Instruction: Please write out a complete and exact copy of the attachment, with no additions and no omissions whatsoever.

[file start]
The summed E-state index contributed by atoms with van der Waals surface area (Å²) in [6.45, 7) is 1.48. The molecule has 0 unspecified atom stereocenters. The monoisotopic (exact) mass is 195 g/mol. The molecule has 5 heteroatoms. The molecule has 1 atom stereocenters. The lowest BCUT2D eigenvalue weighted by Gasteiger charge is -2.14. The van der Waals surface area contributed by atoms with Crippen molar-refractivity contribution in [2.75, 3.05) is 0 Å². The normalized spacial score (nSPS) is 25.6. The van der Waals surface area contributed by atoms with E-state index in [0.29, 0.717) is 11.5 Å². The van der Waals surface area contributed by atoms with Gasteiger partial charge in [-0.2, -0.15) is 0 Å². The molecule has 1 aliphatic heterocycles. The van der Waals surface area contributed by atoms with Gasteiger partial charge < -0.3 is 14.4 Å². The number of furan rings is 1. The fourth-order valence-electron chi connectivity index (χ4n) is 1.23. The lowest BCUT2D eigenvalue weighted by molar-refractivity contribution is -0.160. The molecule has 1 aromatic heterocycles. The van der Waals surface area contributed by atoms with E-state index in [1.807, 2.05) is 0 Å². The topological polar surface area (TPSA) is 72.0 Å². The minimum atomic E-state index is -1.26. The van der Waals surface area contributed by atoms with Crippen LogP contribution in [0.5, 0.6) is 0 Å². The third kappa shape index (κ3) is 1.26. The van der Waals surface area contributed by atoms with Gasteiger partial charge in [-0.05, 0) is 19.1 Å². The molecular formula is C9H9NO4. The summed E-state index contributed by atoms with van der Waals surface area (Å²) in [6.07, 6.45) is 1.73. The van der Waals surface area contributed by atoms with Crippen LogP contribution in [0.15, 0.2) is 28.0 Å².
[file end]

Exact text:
The summed E-state index contributed by atoms with van der Waals surface area (Å²) in [6.45, 7) is 1.48. The molecule has 0 unspecified atom stereocenters. The monoisotopic (exact) mass is 195 g/mol. The molecule has 5 heteroatoms. The molecule has 1 atom stereocenters. The lowest BCUT2D eigenvalue weighted by Gasteiger charge is -2.14. The van der Waals surface area contributed by atoms with Crippen molar-refractivity contribution in [2.75, 3.05) is 0 Å². The normalized spacial score (nSPS) is 25.6. The van der Waals surface area contributed by atoms with E-state index in [0.29, 0.717) is 11.5 Å². The van der Waals surface area contributed by atoms with Gasteiger partial charge in [-0.2, -0.15) is 0 Å². The molecule has 1 aliphatic heterocycles. The van der Waals surface area contributed by atoms with Gasteiger partial charge < -0.3 is 14.4 Å². The number of furan rings is 1. The fourth-order valence-electron chi connectivity index (χ4n) is 1.23. The lowest BCUT2D eigenvalue weighted by molar-refractivity contribution is -0.160. The molecule has 1 aromatic heterocycles. The van der Waals surface area contributed by atoms with E-state index in [1.807, 2.05) is 0 Å². The topological polar surface area (TPSA) is 72.0 Å². The minimum atomic E-state index is -1.26. The van der Waals surface area contributed by atoms with Crippen LogP contribution in [0.5, 0.6) is 0 Å². The third kappa shape index (κ3) is 1.26. The van der Waals surface area contributed by atoms with Gasteiger partial charge in [-0.05, 0) is 19.1 Å². The molecular formula is C9H9NO4. The summed E-state index contributed by atoms with van der Waals surface area (Å²) in [6.07, 6.45) is 1.73. The van der Waals surface area contributed by atoms with Crippen LogP contribution in [0.15, 0.2) is 28.0 Å².